Clearing Up Myths About Bell’s palsy

Here are some of the most common Bell’s palsy myths and the truths behind them:

Bell’s Palsy Myth: Bell’s palsy refers to every case of facial paralysis.

Bell’s Palsy Truth: Many other diseases, such as Lyme Disease, mastoiditis, strokes, and brain tumors can cause facial paralysis. The term “Bell’s palsy” is only given to people with facial weakness or paralysis with an unknown cause.

Bell’s Palsy Myth: Bell’s palsy is caused by flu shots.

Bell’s Palsy Truth: While some individuals have claimed that the onset of their Bell’s palsy was caused by a flu vaccination, there still is not any scientific proof that this is the case. One theory is that some of the antibodies triggered by vaccinations also attack normal cells, like the seventh cranial nerve (facial nerve), which produces the palsy. Ongoing research is currently being conducted to see if this is the case.

Bell’s Palsy Myth: Bell’s palsy causes diabetes.

Bell’s Palsy Truth: Although Bell’s palsy suffers have a much higher incidence of diabetes mellitus than the general population, there is absolutely no evidence that Bell’s palsy causes diabetes. A more likely answer is that diabetes itself somehow contributes to the higher occurrence of Bell’s palsy.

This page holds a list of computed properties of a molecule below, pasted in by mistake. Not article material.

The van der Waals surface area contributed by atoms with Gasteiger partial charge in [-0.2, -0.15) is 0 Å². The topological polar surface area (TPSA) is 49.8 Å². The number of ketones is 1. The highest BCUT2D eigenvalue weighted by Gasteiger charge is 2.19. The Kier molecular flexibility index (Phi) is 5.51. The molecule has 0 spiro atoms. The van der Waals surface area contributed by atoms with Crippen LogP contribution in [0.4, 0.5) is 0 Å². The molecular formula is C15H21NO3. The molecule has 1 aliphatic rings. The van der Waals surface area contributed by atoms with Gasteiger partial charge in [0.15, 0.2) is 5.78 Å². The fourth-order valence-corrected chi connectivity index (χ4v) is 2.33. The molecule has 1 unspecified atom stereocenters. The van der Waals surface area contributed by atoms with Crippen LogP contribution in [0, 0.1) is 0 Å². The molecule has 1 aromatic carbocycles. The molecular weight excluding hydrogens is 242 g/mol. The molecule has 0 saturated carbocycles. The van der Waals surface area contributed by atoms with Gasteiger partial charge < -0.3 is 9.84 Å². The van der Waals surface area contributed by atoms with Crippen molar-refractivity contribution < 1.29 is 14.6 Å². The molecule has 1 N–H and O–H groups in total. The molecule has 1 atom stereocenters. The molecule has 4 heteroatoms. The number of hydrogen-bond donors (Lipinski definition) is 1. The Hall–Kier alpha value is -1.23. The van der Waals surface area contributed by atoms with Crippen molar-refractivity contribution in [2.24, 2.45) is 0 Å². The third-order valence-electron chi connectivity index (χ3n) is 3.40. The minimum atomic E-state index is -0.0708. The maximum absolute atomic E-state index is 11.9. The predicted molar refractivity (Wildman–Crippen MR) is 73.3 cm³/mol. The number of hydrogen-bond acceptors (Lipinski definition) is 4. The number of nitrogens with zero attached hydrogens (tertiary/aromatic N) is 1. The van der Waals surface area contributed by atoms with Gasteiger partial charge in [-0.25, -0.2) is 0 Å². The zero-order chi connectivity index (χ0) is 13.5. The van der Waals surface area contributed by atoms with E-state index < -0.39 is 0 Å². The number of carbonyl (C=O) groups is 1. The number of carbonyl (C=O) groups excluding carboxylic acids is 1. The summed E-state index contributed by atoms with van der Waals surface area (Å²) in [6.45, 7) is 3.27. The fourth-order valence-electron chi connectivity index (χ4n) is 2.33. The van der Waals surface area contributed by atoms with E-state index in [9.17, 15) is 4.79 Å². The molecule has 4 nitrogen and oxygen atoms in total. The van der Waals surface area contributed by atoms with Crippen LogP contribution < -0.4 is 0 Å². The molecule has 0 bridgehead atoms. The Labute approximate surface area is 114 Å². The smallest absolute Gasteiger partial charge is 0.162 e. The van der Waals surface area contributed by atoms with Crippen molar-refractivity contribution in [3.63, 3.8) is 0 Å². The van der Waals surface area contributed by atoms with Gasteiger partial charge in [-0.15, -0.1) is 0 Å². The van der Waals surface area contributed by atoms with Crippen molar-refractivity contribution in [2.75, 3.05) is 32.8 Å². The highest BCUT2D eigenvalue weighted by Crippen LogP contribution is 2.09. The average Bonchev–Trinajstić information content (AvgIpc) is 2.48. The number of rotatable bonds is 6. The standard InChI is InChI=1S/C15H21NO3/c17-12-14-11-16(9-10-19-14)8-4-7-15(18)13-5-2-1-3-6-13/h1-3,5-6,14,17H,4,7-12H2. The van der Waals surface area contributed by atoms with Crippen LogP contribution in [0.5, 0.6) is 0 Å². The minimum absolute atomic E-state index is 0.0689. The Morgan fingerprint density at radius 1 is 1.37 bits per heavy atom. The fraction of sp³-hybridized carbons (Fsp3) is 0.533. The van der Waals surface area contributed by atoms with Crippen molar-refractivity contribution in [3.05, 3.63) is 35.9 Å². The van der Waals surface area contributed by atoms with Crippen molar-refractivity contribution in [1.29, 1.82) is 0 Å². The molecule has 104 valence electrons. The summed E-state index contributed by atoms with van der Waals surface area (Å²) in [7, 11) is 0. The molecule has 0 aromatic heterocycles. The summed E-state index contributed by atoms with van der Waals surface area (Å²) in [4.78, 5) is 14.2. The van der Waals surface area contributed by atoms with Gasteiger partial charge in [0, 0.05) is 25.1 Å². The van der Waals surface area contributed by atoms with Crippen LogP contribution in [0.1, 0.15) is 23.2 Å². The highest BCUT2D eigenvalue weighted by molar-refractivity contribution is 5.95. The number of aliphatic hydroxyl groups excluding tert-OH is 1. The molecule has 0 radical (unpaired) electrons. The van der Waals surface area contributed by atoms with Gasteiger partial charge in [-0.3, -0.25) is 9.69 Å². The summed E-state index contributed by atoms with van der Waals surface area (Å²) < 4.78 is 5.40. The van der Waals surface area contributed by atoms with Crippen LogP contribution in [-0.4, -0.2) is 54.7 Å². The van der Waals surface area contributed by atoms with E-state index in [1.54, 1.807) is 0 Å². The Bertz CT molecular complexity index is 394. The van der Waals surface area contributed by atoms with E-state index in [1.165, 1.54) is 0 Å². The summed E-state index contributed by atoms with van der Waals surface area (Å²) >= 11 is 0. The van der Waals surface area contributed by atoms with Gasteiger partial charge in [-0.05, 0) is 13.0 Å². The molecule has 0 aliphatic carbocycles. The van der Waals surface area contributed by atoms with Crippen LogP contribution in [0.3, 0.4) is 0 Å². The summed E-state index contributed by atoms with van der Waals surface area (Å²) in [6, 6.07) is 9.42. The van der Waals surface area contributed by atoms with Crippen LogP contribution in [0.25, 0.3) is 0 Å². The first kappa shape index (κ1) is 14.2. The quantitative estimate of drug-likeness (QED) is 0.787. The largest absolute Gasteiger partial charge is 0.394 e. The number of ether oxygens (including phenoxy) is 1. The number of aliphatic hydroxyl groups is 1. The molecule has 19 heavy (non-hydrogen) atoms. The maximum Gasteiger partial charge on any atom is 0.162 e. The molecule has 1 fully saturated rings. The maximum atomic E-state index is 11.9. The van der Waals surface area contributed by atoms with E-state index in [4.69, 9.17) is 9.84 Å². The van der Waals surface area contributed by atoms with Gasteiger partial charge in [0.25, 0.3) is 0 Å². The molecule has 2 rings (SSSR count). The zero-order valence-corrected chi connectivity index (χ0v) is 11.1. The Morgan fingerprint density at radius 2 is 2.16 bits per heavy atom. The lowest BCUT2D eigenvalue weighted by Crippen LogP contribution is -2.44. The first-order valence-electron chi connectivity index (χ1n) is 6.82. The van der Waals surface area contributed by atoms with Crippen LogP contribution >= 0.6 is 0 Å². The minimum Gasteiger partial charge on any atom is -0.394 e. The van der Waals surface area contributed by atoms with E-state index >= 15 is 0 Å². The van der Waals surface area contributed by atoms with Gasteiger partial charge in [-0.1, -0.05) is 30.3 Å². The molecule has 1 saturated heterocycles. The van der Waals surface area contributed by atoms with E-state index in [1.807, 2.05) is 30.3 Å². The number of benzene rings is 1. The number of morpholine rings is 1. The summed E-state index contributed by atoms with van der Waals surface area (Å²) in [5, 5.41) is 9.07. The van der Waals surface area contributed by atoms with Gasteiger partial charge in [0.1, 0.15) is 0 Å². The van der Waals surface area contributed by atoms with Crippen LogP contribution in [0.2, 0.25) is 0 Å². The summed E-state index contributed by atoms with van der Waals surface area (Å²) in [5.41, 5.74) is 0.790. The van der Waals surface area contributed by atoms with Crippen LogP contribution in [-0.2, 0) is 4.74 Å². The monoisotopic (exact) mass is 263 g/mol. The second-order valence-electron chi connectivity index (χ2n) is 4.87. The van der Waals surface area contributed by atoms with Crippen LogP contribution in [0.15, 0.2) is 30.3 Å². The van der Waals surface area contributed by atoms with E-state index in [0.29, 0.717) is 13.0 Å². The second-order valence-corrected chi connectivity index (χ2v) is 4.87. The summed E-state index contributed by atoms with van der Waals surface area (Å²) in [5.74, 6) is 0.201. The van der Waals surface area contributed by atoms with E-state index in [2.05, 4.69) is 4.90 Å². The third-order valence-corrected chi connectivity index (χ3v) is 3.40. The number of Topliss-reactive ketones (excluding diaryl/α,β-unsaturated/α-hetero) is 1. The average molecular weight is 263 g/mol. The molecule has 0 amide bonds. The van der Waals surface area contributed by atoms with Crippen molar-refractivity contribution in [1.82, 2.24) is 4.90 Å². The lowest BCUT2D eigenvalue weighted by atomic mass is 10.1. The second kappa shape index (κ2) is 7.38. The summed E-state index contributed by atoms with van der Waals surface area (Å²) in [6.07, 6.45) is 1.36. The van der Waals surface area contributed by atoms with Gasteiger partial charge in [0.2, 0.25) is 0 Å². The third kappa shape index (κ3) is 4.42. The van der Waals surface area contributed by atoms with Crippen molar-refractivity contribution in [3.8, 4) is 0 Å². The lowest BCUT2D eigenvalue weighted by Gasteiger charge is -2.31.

Bell’s Palsy Myth: All Bell’s palsy sufferers have the herpes simplex virus.

Bell’s Palsy Truth: Researchers have not been able to identify the cause of many cases of Bell’s palsy. While the herpes simplex virus is suspected of causing the swelling and inflammation of the seventh cranial nerve (facial nerve) in some people diagnosed with Bell’s palsy, not all people diagnosed with the disorder have the virus. That is why it is important to have a comprehensive treatment method that focuses on the overall wellness of an individual and the many potential causes of Bell’s palsy.

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